Jillian Kohler and Jonathan Cushing (The Globe and Mail) on what the pandemic means for pharmaceutical companies: “In the wake of the encouraging news about COVID-19 vaccine trials from Pfizer/BioNTech, Moderna and AstraZeneca, global attention is on pharmaceutical companies like never before. But in the understandable excitement, the companies in the spotlight risk overlooking a major opportunity: the chance to prioritize transparency and global health over profits, and build their credibility.”

Got a news tip that you’d like us to look into? E-mail us at tips@globeandmail.com. Need to share documents securely? Reach out via SecureDrop

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Identity politics vs. melting pot vision – OCRegister

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The jousting over Gov. Gavin Newsom’s appointment of a U.S. senator to succeed Vice President-elect Kamala Harris is fast becoming the epitome — or nadir — of identity politics.

It’s a mindset in which the personalities, talents, character and accomplishments of individual human beings are secondary to being defined by their race, ethnicity, gender, age and/or sexual identification — and are expected to automatically reflect the values and mores of their designated categories.

Inevitably, then, politics become a competition among identity groups for power and distribution of public goods — a modern version of tribalism that succeeds the earlier vision of America as a melting pot that blends immigrant cultures into a unique society.

Oddly, ordinary Americans increasingly resist such categorization. We intermarry, we happily live in integrated neighborhoods, we have and adopt children of mixed ethnicity, we send our children to integrated schools and we embrace food and music from disparate cultures. That’s especially true in California, the most ethnically and culturally complex of the 50 states.

Harris herself is both a product of the melting pot vision — her mother migrated from India, her father from Jamaica and they met as students at the University of California — and of the politics of identity. Depending on the audience and the moment, she identified herself as Black or Indo-American, but she also married a white man who is Jewish.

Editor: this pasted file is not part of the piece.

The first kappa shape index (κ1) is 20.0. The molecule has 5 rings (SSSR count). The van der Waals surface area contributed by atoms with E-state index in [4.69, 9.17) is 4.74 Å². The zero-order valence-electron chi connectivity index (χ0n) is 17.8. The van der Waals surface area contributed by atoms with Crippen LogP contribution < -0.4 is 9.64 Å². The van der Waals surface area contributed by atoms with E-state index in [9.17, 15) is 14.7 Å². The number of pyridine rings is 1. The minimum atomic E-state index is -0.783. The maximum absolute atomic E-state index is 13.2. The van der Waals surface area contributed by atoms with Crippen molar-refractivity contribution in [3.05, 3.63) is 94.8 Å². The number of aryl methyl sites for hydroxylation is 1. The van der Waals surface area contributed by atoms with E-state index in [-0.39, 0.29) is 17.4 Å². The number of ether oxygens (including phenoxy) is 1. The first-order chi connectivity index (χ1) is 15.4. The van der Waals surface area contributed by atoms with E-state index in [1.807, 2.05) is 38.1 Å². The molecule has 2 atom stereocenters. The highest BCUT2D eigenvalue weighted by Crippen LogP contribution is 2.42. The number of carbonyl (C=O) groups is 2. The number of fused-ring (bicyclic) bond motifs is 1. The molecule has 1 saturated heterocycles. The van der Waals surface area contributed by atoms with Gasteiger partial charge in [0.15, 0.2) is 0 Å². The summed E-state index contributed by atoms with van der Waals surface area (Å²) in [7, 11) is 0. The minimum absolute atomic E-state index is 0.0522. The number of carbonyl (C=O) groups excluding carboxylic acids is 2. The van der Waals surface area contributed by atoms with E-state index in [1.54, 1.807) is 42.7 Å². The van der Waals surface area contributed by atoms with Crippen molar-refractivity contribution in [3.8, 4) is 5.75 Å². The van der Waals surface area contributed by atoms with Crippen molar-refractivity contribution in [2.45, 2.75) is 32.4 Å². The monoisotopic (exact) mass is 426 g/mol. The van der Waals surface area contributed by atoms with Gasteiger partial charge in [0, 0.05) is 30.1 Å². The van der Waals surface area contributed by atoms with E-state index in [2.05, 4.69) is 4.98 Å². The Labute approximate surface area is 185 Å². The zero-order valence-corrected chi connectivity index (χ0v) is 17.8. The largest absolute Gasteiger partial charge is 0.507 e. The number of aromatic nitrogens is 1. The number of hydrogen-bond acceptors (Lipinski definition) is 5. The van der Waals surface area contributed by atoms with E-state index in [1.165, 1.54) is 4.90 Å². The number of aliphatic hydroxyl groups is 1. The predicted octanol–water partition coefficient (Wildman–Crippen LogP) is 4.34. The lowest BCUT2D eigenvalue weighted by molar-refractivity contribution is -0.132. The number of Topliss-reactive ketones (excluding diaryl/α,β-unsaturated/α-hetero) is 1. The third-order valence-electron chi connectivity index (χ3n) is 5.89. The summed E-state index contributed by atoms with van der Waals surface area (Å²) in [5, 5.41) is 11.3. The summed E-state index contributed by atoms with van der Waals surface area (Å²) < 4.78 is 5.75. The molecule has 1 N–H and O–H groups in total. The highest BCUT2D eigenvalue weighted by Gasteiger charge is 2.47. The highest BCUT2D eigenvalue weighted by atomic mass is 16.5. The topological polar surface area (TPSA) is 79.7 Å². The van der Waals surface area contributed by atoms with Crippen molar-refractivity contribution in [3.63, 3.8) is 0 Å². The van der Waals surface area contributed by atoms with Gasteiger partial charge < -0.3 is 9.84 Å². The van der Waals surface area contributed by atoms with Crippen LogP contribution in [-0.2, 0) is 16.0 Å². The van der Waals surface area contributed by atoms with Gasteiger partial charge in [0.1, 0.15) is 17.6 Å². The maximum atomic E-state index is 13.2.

Not surprisingly, therefore, Newsom is feeling pressure from identity groups to choose a new senator from within their ranks, each saying Newsom “must” pay homage with an appointment.

Willie Brown, the former Assembly speaker and San Francisco mayor who was also Newsom’s political mentor, is leading a public drive for a Black woman to succeed Harris, who is also a former Brown protégé.

San Francisco Mayor London Breed, still another Brown protégé, is on his list, along with Congresswomen Karen Bass of Los Angeles and Barbara Lee of Oakland.

The LGBTQ Victory Fund is another group publicly pushing Newsom to make history by appointing the nation’s first openly non-heterosexual senator.

Several women’s organizations are demanding that Newsom replace Harris with another woman.

Finally, Latino groups are pressing Newsom to honor the state’s largest ethnic group by appointing California’s first Latino senator.

Asked about his intentions during a briefing on COVID-19 this week, Newsom said he doesn’t have a self-imposed deadline, “But progress has been made in terms of getting closer to that determination.”

The odds-on favorite among political handicappers is that Newsom will appoint a Latino, possibly Secretary of State Alex Padilla, who has a lengthy and close relationship with the governor.

As the cynics — or realists — see the situation, Newsom has already given a nod to Black and LGBTQ groups by naming Martin Jenkins to a seat on the state Supreme Court. He could placate one of the other groups by naming a successor to Padilla in the secretary of state’s office. The same dynamics would apply if he chose another Latino, Attorney General Xavier Becerra, for the Senate.

While the competition for Newsom’s senatorial appointment typifies identity politics, it also demonstrates their unfortunate aspect of ignoring what should be the most important factor. We should have someone in the Senate of good character and demonstrated competence and who approaches the position with an independent mind, as the state’s other senator, Dianne Feinstein, has done.

It should not matter which identity group wins the competition. It should matter that whomever Newsom chooses will be seen as representing every Californian, not just one faction of the state’s 40 million residents.

CalMatters is a public interest journalism venture committed to explaining how California’s state Capitol works and why it matters. For more stories by Dan Walters, go to calmatters.org/commentary